Back when we worked there (and we're talking circa 1980), there were still fascinating traces of its origins as the original Warner Brothers studio lot: historic glass-sided stages to capture the sunlight for filming, other stages with dressing rooms supposedly used by John Barrymore and his co-stars back in the silent days, one end of the building where classic WB cartoons had been crafted. We were also aware that the powers that be were always renovating, and that any of these amazing spaces could disappear at any moment (and eventually they did).
Always intrepid and interested in history, several of us used to regularly poke around the lot, venturing into closed-off spaces, exploring abandoned offices and mysterious bricked-up tunnels (intriguingly labeled "The Organ Blower"*See Below! -- our favorite find!). We also undertook a bold expedition to the grand former KMPC building across the lot. Formerly home to a bowling alley, on the walls we found extant scribbles and autographs from "pin boys" who worked there long ago. We had wonderful fun, and I just wish we had taken cameras along. Many a lunch hour was spent doing our studio spelunking. Those indeed were the days!
Even a place that drenched in history ultimately becomes mere real estate, but at least it stands now and for that we celebrate it and our fortunate connection to it!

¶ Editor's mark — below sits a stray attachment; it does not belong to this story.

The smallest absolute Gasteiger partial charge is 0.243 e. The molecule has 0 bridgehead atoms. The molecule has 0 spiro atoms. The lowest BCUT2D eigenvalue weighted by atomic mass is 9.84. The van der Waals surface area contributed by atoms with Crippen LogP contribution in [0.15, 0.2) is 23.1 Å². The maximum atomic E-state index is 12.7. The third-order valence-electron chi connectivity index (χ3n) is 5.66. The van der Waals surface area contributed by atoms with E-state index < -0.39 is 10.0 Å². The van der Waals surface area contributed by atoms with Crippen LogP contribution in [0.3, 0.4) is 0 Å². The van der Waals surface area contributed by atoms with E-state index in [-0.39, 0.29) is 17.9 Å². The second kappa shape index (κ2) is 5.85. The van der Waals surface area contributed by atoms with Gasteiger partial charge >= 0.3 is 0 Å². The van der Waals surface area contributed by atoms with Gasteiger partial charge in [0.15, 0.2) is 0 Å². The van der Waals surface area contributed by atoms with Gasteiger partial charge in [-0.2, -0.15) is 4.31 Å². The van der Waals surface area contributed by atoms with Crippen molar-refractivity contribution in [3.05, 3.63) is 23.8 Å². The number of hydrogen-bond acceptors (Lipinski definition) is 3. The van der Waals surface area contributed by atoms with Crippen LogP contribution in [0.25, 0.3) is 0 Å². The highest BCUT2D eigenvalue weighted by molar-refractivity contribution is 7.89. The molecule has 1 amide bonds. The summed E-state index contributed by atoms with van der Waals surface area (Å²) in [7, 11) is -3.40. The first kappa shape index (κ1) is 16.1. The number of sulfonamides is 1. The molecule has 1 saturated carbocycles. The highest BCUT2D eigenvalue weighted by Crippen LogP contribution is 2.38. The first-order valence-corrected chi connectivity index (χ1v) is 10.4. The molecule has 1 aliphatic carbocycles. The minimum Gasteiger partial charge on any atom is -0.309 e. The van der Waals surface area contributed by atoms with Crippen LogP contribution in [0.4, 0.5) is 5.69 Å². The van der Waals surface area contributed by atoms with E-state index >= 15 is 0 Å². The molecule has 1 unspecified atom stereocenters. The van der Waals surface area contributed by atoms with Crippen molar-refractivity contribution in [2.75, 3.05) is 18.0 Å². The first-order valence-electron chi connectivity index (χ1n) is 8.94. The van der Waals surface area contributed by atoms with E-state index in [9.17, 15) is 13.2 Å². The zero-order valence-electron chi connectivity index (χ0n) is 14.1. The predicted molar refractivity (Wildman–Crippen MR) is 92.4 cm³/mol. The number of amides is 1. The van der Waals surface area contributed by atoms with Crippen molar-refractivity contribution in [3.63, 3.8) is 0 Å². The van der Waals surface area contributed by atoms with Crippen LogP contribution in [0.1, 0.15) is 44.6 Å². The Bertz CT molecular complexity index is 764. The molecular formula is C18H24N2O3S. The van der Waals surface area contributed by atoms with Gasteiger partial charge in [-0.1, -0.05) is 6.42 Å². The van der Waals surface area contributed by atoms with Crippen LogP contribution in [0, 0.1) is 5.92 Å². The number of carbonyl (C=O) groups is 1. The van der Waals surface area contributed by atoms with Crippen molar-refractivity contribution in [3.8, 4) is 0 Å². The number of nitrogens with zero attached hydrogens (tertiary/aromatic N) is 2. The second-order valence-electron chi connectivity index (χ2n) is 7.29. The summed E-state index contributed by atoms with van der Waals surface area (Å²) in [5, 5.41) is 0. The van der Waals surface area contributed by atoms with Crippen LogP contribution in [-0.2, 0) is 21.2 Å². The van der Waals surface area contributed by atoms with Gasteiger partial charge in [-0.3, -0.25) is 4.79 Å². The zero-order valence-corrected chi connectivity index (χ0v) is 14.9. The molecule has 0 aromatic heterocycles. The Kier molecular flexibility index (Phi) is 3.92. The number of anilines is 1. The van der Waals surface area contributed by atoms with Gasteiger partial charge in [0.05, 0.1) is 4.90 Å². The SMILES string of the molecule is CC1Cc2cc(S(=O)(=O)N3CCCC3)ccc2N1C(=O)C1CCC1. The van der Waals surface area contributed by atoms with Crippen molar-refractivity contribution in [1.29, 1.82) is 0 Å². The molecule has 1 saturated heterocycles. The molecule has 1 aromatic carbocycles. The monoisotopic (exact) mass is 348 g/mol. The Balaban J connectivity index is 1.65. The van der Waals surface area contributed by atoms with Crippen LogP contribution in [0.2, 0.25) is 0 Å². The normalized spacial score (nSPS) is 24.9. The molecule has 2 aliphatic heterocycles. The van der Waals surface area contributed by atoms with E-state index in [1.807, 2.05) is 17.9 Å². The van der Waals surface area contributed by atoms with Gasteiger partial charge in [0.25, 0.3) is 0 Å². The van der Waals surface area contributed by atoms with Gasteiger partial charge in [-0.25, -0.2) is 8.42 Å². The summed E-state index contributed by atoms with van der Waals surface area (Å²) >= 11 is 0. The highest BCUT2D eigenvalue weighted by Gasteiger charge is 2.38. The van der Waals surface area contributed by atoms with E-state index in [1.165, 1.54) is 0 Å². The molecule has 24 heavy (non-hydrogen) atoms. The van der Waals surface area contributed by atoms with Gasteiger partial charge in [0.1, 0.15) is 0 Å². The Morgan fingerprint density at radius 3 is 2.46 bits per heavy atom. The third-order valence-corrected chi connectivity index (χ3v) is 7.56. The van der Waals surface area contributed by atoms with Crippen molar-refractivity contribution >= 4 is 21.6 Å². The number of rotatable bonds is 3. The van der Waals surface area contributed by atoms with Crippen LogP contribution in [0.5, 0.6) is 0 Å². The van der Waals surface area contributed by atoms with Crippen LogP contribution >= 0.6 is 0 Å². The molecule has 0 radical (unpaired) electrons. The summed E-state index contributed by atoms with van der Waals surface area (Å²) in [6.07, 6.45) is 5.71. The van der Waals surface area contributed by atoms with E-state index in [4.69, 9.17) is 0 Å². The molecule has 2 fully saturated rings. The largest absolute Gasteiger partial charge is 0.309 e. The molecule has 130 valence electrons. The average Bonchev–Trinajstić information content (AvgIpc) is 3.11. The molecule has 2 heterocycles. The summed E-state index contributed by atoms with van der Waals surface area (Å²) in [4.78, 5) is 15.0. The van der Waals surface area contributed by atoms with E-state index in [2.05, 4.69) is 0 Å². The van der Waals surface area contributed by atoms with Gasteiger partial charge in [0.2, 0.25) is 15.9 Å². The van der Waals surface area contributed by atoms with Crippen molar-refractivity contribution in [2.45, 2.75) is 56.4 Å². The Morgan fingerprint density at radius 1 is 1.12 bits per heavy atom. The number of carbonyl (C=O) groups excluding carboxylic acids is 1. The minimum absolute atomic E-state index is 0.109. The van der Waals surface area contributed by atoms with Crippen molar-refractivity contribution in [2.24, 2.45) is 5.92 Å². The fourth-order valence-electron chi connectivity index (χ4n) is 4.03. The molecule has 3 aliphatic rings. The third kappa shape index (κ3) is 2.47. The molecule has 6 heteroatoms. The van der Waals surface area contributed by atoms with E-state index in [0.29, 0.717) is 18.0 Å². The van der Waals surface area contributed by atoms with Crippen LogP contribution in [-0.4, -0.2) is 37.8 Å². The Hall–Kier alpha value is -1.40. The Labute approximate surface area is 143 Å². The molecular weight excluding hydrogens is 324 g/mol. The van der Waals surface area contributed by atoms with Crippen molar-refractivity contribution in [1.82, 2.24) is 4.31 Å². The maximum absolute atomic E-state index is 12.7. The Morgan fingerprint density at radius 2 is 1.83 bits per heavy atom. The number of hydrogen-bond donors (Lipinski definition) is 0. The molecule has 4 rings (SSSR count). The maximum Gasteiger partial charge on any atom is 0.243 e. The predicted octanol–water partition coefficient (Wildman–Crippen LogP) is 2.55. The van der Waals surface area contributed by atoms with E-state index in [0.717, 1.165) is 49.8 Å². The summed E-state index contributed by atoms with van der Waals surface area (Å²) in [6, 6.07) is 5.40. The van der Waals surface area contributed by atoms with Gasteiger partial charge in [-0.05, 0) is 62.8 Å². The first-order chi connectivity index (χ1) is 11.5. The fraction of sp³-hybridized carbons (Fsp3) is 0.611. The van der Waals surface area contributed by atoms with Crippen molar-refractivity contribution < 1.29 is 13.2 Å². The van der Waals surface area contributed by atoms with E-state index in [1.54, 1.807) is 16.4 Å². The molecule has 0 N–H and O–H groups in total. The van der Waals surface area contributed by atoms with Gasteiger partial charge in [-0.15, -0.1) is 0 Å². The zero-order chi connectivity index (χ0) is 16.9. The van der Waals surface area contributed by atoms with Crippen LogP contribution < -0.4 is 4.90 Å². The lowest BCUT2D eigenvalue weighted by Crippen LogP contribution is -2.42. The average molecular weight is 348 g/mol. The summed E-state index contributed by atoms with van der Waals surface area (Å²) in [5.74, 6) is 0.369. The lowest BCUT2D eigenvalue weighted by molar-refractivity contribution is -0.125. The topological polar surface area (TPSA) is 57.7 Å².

*New info about the "Organ Blower" as follows: "In October 1983, the "Kearns" theatre organ was purchased, one of only three of its kind, and one of the top-of-the-line instruments manufactured by the WurliTzer Company. The organ was originally built for Warner Brothers Vitaphone Company and installed in its Sunset Boulevard Studio in 1929. From here, it was moved to Radio Station KMX, a CBS unit, where it was used daily to play the "Amos ‘n' Andy Show" theme song. In 1955, the late Hollywood actor Joseph Kearns (best known as Mr. Wilson on TV's "Dennis the Menace") bought it and actually built his entire home around it."
So it really was an "organ blower" which is part of the mechanism for a pipe organ! The tunnel was partially bricked up, making it even more creepy! This info comes from the website for the Mansfield Ohio Theatre which now hosts the magnificent organ!